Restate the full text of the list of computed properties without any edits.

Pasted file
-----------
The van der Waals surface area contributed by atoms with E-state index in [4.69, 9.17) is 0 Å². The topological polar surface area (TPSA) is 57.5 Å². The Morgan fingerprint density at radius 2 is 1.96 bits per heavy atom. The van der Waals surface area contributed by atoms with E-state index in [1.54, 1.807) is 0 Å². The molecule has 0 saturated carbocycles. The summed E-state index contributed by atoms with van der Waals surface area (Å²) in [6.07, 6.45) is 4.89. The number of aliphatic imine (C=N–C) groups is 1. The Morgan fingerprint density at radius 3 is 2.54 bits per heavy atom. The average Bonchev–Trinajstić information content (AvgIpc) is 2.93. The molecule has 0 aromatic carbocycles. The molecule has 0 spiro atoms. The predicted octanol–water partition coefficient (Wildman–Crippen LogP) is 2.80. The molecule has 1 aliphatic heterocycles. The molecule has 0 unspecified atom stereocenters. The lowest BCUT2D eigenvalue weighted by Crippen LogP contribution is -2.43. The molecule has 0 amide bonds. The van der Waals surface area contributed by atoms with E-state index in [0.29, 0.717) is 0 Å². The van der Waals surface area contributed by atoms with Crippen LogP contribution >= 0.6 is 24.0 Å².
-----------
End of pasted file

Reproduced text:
The van der Waals surface area contributed by atoms with E-state index in [4.69, 9.17) is 0 Å². The topological polar surface area (TPSA) is 57.5 Å². The Morgan fingerprint density at radius 2 is 1.96 bits per heavy atom. The van der Waals surface area contributed by atoms with E-state index in [1.54, 1.807) is 0 Å². The molecule has 0 saturated carbocycles. The summed E-state index contributed by atoms with van der Waals surface area (Å²) in [6.07, 6.45) is 4.89. The number of aliphatic imine (C=N–C) groups is 1. The Morgan fingerprint density at radius 3 is 2.54 bits per heavy atom. The average Bonchev–Trinajstić information content (AvgIpc) is 2.93. The molecule has 0 aromatic carbocycles. The molecule has 0 spiro atoms. The predicted octanol–water partition coefficient (Wildman–Crippen LogP) is 2.80. The molecule has 1 aliphatic heterocycles. The molecule has 0 unspecified atom stereocenters. The lowest BCUT2D eigenvalue weighted by Crippen LogP contribution is -2.43. The molecule has 0 amide bonds. The van der Waals surface area contributed by atoms with E-state index in [0.29, 0.717) is 0 Å². The van der Waals surface area contributed by atoms with Crippen LogP contribution >= 0.6 is 24.0 Å².